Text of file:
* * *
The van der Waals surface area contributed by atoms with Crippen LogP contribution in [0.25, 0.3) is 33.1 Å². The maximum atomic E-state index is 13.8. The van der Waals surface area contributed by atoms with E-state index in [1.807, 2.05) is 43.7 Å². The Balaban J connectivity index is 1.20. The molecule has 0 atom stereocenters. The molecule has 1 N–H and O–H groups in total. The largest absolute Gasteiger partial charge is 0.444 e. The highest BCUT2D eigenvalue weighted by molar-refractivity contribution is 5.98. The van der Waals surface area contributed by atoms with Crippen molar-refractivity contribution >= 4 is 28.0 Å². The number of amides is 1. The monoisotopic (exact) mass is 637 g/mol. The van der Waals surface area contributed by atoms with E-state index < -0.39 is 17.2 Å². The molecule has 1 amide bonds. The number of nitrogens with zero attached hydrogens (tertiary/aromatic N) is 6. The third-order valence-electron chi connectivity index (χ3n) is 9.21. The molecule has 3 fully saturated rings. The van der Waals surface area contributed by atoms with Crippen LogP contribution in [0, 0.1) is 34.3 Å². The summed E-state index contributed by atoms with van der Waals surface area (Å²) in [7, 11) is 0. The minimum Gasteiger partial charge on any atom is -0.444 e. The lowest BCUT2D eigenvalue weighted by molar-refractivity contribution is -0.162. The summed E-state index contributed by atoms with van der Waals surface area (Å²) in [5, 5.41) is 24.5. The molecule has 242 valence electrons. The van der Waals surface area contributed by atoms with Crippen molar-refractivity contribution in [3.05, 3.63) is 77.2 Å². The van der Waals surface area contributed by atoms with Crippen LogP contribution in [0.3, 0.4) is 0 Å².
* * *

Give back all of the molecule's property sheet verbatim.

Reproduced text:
The van der Waals surface area contributed by atoms with Crippen LogP contribution in [0.25, 0.3) is 33.1 Å². The maximum atomic E-state index is 13.8. The van der Waals surface area contributed by atoms with E-state index in [1.807, 2.05) is 43.7 Å². The Balaban J connectivity index is 1.20. The molecule has 0 atom stereocenters. The molecule has 1 N–H and O–H groups in total. The largest absolute Gasteiger partial charge is 0.444 e. The highest BCUT2D eigenvalue weighted by molar-refractivity contribution is 5.98. The van der Waals surface area contributed by atoms with Crippen molar-refractivity contribution >= 4 is 28.0 Å². The number of amides is 1. The monoisotopic (exact) mass is 637 g/mol. The van der Waals surface area contributed by atoms with E-state index < -0.39 is 17.2 Å². The molecule has 1 amide bonds. The number of nitrogens with zero attached hydrogens (tertiary/aromatic N) is 6. The third-order valence-electron chi connectivity index (χ3n) is 9.21. The molecule has 3 fully saturated rings. The van der Waals surface area contributed by atoms with Crippen LogP contribution in [0, 0.1) is 34.3 Å². The summed E-state index contributed by atoms with van der Waals surface area (Å²) in [7, 11) is 0. The minimum Gasteiger partial charge on any atom is -0.444 e. The lowest BCUT2D eigenvalue weighted by molar-refractivity contribution is -0.162. The summed E-state index contributed by atoms with van der Waals surface area (Å²) in [5, 5.41) is 24.5. The molecule has 242 valence electrons. The van der Waals surface area contributed by atoms with Crippen molar-refractivity contribution in [3.05, 3.63) is 77.2 Å². The van der Waals surface area contributed by atoms with Crippen LogP contribution in [0.3, 0.4) is 0 Å².